Secret shopper special: Service with a smile...

PHOTO: Secret shopper special: Service with a smile...

SINGAPORE - If you are starting to do your Christmas shopping in town, here is a tip: Avoid peak hours because the sales staff are likely to be too busy to give you personal attention.

But if you go during non-peak hours, be prepared to hang around and wait for service because staffing is not at optimum levels.

This is the Catch-22 situation that a SundayLife! team of five reporters found themselves in when they visited 13 retail shops and department stores to test their service.

The brief was simple: Check the staffing situation at the stores and the impact on service, given the retailers' refrain this year that they face a manpower crunch.

Retailers say the crunch is caused by the tightening of measures in the hiring of foreign labour and the difficulties in finding Singaporeans who are willing to be service staff.

The reporters visited high-street fashion stores Zara and Topshop; lingerie store LaSenza; two outlets of women's shoe shop Charles & Keith; Japanese fashion retailer Uniqlo; Hong Kong casualwear label Giordano; and sportswear shop Royal Sporting House.

The department stores were: Tangs Orchard, Takashimaya Department Store, Robinsons in Raffles City, Metro in Paragon shopping centre and Marks & Spencer in Wheelock Place.

The reporters visited each retail outlet two to three times last month during peak and off-peak periods - at least once on a weekday evening and once on a Saturday or Sunday afternoon.

In general, there were fewer staff members during non-peak periods such as weeknights. At Tangs Orchard and Marks & Spencer, there were hardly any retail assistants in sight when the reporters visited on a weekday evening at about 9pm.

At the 30,000 sq ft Marks & Spencer in Wheelock Place, only four staff members were spotted in the clothing section on a Tuesday evening, with another one to two employees at each cash register point.

At Tangs Orchard, the number of staff varies with the time of the day. Half of its 400-strong sales staff are on duty from opening time to noon and the store operates at full strength after that. Manpower is cut back slightly 11/2 hours before closing time.

Likewise, Takashimaya Department Store rosters 40 per cent of its team of 220 sales assistants to work before noon and goes full strength till about 7pm.

Both stores also beef up staffing on the shopfloor on weekends by 20 to 60 per cent.

Some employees had to multi-task. At stores such as Metro Paragon and Charles & Keith, the cashiers were sometimes asked to leave their stations to help customers.

At Metro, the cashier desk was treated like an information counter - the reporter was asked to check with the cashier when she wanted a dress in another size.

A Metro representative admitted that the staffing level is "lean", which has resulted in sales associates multi-tasking, such as handling cashier duties, greeting customers and giftwrapping.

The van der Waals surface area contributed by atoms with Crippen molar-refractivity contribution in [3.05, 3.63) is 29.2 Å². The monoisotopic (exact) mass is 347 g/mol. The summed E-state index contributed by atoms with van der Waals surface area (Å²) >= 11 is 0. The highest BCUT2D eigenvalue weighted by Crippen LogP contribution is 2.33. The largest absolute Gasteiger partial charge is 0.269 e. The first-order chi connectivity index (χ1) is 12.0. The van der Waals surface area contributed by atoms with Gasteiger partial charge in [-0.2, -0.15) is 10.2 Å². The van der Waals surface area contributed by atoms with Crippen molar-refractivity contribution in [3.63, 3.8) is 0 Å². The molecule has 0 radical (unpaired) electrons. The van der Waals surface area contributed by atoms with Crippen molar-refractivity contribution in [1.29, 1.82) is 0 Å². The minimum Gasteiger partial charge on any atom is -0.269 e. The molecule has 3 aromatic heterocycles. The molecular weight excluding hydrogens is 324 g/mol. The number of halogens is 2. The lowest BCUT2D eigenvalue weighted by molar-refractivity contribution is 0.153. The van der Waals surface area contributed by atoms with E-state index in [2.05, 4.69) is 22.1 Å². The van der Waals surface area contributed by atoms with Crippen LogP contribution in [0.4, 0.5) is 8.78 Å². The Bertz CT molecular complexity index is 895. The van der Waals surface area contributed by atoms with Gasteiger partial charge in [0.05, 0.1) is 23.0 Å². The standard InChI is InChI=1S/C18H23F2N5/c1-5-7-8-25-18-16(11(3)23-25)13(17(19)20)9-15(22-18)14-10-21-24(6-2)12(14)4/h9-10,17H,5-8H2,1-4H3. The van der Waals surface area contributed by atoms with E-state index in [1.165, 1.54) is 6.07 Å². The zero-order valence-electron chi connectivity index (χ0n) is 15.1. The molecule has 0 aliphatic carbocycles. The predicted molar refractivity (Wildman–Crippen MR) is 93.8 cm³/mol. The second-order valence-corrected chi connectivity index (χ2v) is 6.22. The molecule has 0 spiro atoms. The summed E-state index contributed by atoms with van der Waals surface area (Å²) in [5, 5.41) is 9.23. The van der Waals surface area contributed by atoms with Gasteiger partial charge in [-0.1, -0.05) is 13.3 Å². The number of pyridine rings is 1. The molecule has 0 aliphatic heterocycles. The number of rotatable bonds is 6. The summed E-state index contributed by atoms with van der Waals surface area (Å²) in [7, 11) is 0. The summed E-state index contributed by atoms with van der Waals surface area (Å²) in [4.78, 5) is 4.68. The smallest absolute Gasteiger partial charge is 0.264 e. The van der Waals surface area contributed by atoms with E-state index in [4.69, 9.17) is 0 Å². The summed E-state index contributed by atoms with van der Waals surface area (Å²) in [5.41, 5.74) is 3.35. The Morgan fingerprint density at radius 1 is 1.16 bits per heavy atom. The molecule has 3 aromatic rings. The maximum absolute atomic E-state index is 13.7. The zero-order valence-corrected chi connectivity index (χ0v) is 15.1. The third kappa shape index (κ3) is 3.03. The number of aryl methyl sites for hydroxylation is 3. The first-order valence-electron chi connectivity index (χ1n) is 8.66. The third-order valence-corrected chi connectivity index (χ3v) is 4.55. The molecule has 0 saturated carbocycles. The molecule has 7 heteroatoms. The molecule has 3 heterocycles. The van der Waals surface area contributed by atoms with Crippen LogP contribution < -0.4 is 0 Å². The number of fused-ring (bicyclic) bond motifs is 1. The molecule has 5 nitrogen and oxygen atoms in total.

Most brands also hire just one promoter to oversee the counter or section.

Mr Ian Lim, chief executive of FJ Benjamin, which owns the La Senza lingerie brand franchise in Singapore, admitted that his stores can be understaffed during peak periods, but said the chain is working on a solution.

He added: "The manpower crunch is a reality. Our ability to take on more sales associates is not through a lack of desire or effort. The demand for manpower is simply greater than the supply."

If sales staff are hard to hire, a good sales assistant is even harder to find.

Out of the 13 stores visited a total of 34 times, the reporters found only four outstanding sales staff members: at Charles & Keith in Takashimaya Shopping Centre, Metro Paragon, Takashimaya Department Store and Tangs Orchard.

Service at most stores was lackadaisical at best. Many retail assistants lacked initiative - they did not make the first move when they saw customers looking around for help or offer to check other outlets for different sizes and colours.

Some sales staff members did not seem interested in making a sale, while a few were downright rude.

It was rare to find uniformly good service at any one store. Shopping in Singapore, it would appear, is like taking part in a lucky draw. You never know what you are going to get. You could get good and bad service from different staff members at the same store.

Ms Lau Chuen Wei, executive director of the Singapore Retailers Association, said bosses have to play a part in ensuring that staff are trained and equipped with product knowledge to be able to give good service.

She noted that "Singaporean culture" could be a reason retail staff are not proactive in offering help or better service.

"Singaporeans tend to be more reticent and shy and, sometimes, unfortunately, it takes a customer to approach the staff first," she said.

Nancy Liew
Lver in Takashimaya Department Store

You can count on Ms Nancy Liew not only for friendly service, but also for styling tips. The 59-year-old supervisor of home- grown brand Lver who is stationed in Takashimaya Department Store's apparel section, put me at ease quickly when I visited on a recent Saturday afternoon.